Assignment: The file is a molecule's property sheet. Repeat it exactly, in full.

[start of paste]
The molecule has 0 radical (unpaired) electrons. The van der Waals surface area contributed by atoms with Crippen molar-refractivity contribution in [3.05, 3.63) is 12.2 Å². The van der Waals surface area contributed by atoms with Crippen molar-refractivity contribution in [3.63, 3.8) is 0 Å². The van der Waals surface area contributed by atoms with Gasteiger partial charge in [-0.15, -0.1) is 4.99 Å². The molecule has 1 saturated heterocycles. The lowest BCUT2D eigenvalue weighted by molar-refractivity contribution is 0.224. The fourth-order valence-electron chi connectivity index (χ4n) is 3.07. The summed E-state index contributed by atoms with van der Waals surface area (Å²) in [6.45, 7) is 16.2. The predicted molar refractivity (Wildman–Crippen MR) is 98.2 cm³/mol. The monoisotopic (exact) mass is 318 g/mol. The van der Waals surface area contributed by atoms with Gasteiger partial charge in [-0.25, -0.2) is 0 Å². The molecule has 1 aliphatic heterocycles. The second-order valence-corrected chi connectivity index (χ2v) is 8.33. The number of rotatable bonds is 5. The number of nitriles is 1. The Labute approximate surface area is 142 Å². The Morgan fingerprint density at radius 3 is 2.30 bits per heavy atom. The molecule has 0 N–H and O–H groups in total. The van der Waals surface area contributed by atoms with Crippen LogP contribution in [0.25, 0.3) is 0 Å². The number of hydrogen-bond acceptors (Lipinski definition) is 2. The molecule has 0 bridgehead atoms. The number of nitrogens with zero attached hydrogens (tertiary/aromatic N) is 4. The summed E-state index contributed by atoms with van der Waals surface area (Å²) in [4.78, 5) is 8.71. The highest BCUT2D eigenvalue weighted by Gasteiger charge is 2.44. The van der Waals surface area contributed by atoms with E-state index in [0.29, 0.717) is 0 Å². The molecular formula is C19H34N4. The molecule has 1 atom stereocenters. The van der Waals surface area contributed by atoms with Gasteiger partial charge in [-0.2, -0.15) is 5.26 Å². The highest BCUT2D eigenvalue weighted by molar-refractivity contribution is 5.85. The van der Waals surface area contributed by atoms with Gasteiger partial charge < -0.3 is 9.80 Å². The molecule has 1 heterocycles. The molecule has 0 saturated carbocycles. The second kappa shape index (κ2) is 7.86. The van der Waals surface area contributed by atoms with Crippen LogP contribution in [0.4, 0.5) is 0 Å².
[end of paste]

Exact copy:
The molecule has 0 radical (unpaired) electrons. The van der Waals surface area contributed by atoms with Crippen molar-refractivity contribution in [3.05, 3.63) is 12.2 Å². The van der Waals surface area contributed by atoms with Crippen molar-refractivity contribution in [3.63, 3.8) is 0 Å². The van der Waals surface area contributed by atoms with Gasteiger partial charge in [-0.15, -0.1) is 4.99 Å². The molecule has 1 saturated heterocycles. The lowest BCUT2D eigenvalue weighted by molar-refractivity contribution is 0.224. The fourth-order valence-electron chi connectivity index (χ4n) is 3.07. The summed E-state index contributed by atoms with van der Waals surface area (Å²) in [6.45, 7) is 16.2. The predicted molar refractivity (Wildman–Crippen MR) is 98.2 cm³/mol. The monoisotopic (exact) mass is 318 g/mol. The van der Waals surface area contributed by atoms with Gasteiger partial charge in [-0.25, -0.2) is 0 Å². The molecule has 1 aliphatic heterocycles. The second-order valence-corrected chi connectivity index (χ2v) is 8.33. The number of rotatable bonds is 5. The number of nitriles is 1. The Labute approximate surface area is 142 Å². The Morgan fingerprint density at radius 3 is 2.30 bits per heavy atom. The molecule has 0 N–H and O–H groups in total. The van der Waals surface area contributed by atoms with Crippen LogP contribution in [0.25, 0.3) is 0 Å². The number of hydrogen-bond acceptors (Lipinski definition) is 2. The molecule has 0 bridgehead atoms. The number of nitrogens with zero attached hydrogens (tertiary/aromatic N) is 4. The summed E-state index contributed by atoms with van der Waals surface area (Å²) in [4.78, 5) is 8.71. The highest BCUT2D eigenvalue weighted by Gasteiger charge is 2.44. The van der Waals surface area contributed by atoms with E-state index in [0.29, 0.717) is 0 Å². The molecular formula is C19H34N4. The molecule has 1 atom stereocenters. The van der Waals surface area contributed by atoms with Gasteiger partial charge in [-0.2, -0.15) is 5.26 Å². The highest BCUT2D eigenvalue weighted by molar-refractivity contribution is 5.85. The van der Waals surface area contributed by atoms with Gasteiger partial charge < -0.3 is 9.80 Å². The molecule has 1 heterocycles. The molecule has 0 saturated carbocycles. The second kappa shape index (κ2) is 7.86. The van der Waals surface area contributed by atoms with Crippen LogP contribution in [0.4, 0.5) is 0 Å².